In these days of evidence based medicine, the story is often looked down upon as archaic, just an anecdote, having no place in modern medicine. Is this true? Have stories nothing to teach us anymore?
Yes I was battered and bruised, and no I wasn't capable of fulfilling all the duties of a consultant but despite this I still had a role to play, a way I could contribute to the specialty that I loved, a reason to belong in EM. For the first time in nearly two years I wasn't just a problem, I was a solution.
In an attempt to help out the medical students that I work with, I came up with these ten tips for their OSCEs.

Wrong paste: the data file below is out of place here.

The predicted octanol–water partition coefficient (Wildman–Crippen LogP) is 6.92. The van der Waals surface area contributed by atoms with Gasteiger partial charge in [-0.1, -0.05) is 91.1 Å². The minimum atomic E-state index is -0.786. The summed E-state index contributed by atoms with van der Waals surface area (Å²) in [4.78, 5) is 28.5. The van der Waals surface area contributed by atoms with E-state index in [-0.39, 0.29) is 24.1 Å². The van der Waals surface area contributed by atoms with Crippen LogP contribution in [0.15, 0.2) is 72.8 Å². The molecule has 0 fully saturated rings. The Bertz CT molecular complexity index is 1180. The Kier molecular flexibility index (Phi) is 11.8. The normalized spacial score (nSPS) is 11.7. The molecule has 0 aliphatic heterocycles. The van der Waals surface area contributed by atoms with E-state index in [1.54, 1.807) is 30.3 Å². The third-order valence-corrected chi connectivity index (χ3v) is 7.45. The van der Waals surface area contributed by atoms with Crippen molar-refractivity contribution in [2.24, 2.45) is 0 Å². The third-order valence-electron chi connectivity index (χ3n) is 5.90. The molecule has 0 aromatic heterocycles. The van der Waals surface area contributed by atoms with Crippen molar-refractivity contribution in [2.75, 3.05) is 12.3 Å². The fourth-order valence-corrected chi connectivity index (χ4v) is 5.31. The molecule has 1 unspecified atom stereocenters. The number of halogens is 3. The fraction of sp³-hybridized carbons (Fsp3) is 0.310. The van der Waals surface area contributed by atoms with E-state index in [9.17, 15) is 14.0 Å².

Using the metaphor of a Where's Wally book, here is my Wally's Guide to Educating Clinicians!
Researchers tested the learning of students who had either taken handwritten notes or notes on a (non internet enabled) laptop during a presentation and they discovered that those who had taken handwritten notes did better.
This blog is based on a talk I gave at The ResusNL conference in The Netherlands and you can see a recording of it here. It was my first speaking opportunity outside of the UK and I was incredibly nervous but everyone was very welcoming and made me feel at ease. I hope you enjoy … Continue reading Diagnostic Thinking in Resuscitation – Analytical or Analogical
A recent tweet from the account of the QI Elves has added a new Rubber Duck to my consciousness and rather bizarrely it is related to my interest in Diagnostic Thinking. Is it possible that a rubber duck could reduce errors and improve patient safety?